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Living Different Lives: From Bethlehem To Hackney

What’s the difference between living in East London and the West Bank? Young people from Hackney and Palestine got the chance to ask each other that question when a group of young Palestinians visited the capital at the end of last year.

In November 2007 ‘Mouth That Roars’, a Shoreditch-based video project, and ‘Hear By Right’, a Hackney participation project for young people, were host to some very special guests. A group of young people from the Palestinian Friendship Association (PFA) came to Hackney as part of a cultural exchange programme called ‘Bethlehem 2 Hackney’ to promote awareness of the UN Convention on the Rights of the Child (UNCRC), and to share experiences and skills with teenagers from ‘Hear By Right.’ The project was facilitated by Mouth That Roars, which trains young people in video production who wouldn’t ordinarily have access to media resources.

The PFA has previously made two films with ‘Mouth That Roars’ in Palestine, Forbidden Rights and Our Everyday Lives - Bethlehem, which provide a view of life in Palestine which the Western world does not normally get a chance to see.

We went to interview Rita and Shaaban from the PFA, as well as Erica and Mirian from ‘Hear By Right’, to talk about the work which they were doing together during the visit.

The young people from the PFA use films to put across a message to the world. Shaaban said:

“We made these films to share with the world the situation that young people in Palestine live with.”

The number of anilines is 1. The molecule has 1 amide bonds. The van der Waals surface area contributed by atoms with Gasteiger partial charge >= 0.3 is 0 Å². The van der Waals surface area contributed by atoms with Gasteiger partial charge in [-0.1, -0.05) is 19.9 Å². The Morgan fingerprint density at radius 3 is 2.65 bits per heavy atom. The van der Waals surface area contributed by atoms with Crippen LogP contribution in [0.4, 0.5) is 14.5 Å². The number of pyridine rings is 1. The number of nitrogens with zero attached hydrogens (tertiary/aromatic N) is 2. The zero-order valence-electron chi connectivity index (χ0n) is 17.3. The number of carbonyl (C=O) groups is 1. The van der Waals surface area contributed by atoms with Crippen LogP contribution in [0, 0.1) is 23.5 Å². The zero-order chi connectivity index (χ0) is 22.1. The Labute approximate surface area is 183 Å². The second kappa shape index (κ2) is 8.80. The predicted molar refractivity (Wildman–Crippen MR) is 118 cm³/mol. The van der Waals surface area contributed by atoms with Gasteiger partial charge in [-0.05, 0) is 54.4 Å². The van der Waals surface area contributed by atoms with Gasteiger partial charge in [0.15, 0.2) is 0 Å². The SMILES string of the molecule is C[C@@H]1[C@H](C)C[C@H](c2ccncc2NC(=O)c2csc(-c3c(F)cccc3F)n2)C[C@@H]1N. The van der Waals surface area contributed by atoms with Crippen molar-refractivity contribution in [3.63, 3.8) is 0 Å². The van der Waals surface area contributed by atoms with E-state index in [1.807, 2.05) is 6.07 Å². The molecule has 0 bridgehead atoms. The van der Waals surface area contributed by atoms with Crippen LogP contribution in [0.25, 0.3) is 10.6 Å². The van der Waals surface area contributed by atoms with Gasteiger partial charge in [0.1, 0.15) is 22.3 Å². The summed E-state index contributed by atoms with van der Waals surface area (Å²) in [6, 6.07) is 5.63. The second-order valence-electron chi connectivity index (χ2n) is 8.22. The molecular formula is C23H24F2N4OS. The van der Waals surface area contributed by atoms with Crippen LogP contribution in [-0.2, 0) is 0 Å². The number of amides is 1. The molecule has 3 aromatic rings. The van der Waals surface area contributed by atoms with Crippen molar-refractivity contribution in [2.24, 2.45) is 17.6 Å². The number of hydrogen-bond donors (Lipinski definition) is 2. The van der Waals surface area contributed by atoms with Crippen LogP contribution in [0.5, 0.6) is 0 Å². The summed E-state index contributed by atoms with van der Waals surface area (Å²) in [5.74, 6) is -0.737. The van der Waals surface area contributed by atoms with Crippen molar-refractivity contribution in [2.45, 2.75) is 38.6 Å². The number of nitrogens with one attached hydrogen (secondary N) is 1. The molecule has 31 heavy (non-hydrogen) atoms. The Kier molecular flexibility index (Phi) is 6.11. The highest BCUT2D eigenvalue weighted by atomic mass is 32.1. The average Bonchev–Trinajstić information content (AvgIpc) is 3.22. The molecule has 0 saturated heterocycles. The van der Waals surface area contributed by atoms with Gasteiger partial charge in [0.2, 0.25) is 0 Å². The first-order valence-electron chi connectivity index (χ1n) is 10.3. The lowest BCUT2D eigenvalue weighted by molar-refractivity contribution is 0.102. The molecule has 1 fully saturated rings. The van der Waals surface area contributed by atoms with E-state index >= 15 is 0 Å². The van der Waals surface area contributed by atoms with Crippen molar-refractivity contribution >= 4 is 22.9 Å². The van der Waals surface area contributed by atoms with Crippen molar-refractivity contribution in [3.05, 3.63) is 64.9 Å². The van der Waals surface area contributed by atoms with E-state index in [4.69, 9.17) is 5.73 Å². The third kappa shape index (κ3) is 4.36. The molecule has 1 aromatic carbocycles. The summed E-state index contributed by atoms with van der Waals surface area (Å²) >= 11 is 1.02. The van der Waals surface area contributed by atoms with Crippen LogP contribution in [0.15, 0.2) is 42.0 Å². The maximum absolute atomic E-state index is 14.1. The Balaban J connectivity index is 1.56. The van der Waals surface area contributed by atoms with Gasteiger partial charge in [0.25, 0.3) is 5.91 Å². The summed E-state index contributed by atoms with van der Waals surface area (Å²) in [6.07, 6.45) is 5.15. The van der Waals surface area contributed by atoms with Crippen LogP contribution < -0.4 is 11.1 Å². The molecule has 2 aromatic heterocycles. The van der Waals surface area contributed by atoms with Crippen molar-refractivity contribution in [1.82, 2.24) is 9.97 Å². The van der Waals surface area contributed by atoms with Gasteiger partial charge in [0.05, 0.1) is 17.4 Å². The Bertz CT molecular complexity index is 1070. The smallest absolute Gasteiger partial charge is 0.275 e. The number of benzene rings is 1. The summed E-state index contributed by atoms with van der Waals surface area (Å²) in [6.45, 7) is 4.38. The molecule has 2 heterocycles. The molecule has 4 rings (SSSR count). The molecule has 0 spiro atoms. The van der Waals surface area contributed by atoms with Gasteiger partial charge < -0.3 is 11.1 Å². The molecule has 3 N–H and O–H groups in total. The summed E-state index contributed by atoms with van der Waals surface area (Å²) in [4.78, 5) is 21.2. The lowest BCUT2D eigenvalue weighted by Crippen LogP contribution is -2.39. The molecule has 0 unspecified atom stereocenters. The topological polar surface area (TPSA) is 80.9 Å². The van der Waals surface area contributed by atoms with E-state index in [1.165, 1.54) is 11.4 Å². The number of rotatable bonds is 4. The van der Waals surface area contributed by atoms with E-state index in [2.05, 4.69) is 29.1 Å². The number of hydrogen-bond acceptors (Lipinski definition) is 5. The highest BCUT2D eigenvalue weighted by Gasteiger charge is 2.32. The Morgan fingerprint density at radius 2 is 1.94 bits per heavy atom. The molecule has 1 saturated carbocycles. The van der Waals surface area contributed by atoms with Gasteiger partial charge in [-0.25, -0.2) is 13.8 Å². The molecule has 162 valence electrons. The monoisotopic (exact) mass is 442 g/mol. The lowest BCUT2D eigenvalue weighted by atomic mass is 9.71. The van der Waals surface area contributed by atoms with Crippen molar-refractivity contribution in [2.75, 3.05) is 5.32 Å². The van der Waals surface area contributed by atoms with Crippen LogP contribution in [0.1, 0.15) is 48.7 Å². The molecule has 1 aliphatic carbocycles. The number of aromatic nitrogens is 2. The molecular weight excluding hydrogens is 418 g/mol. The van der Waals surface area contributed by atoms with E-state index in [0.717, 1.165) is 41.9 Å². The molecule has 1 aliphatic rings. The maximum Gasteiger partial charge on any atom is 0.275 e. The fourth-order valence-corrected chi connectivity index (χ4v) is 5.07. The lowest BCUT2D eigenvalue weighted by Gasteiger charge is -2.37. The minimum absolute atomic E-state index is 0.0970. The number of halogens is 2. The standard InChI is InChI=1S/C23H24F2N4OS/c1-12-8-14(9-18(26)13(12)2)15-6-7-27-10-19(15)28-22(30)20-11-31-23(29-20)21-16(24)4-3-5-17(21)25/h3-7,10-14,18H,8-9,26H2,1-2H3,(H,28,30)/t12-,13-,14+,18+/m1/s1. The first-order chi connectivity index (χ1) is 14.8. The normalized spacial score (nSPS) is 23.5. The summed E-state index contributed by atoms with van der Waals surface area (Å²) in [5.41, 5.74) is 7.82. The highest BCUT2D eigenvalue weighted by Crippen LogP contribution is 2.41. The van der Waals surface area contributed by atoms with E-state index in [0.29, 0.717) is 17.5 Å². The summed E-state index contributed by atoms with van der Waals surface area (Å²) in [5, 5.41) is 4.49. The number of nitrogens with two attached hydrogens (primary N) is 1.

In particular the film Forbidden Rights talks about the human rights that are denied young Palestinians, like freedom and the rights to play and learn.

“The film talks about lots of rights which we don’t have in Palestine. [We wanted] to send a message to the people around the world that we want these rights,” said Shaaban.

The project in London was slightly different. Instead of making a film, the Hackney and Palestine groups worked together on a participation project about Children’s Rights. The Palestinians were trained by ‘Hear By Right’ to make workshops to deliver to young people in schools and youth clubs in Palestine. As Rita explained,

“This visit, it’s not a journey for the sake of a journey. There was a programme in place and we took a lot of things from this journey. We are going to share this experience and do these workshops with young people when we go back to Palestine.”

The Palestinian group enjoyed their experience working with young people from Hackney because of the opportunities for cultural exchange, as well as the fact that it was their first visit to Europe.

When we asked Shaaban about his opinion of London, he said,

"It’s a nice place, a big city – a huge city. We don’t have anything like this in Palestine. And there’s a lot of people in London, and traffic jams! I think there is everything available here.”

It seemed like Erica and Marian from ‘Hear By Right’ had learned a lot from the different perspective on life that the Palestinians shared with them. Erica said that working with Palestinian young people has taught her “to appreciate life, and to appreciate definitely what we have in England.” Marian added,

“We have so many rights that they could never even dream of. To actually meet people that don’t have rights that here we take for granted…it’s given us a bigger push to make a bigger impact with what we’re doing.”

The experience also taught Erica that, even though they live in different countries, “we actually do have the same things in common – we like the same things and we like to do the same things.” Marian agreed: “It’s like a different look at a different world, but we’re still the same.”

This story was produced by Gloire Ammany, 18, Mary McCarthy, 18, and Sarra Said-Wardell, 12, from Headliners, a journalism programme for young people aged eight to 19.


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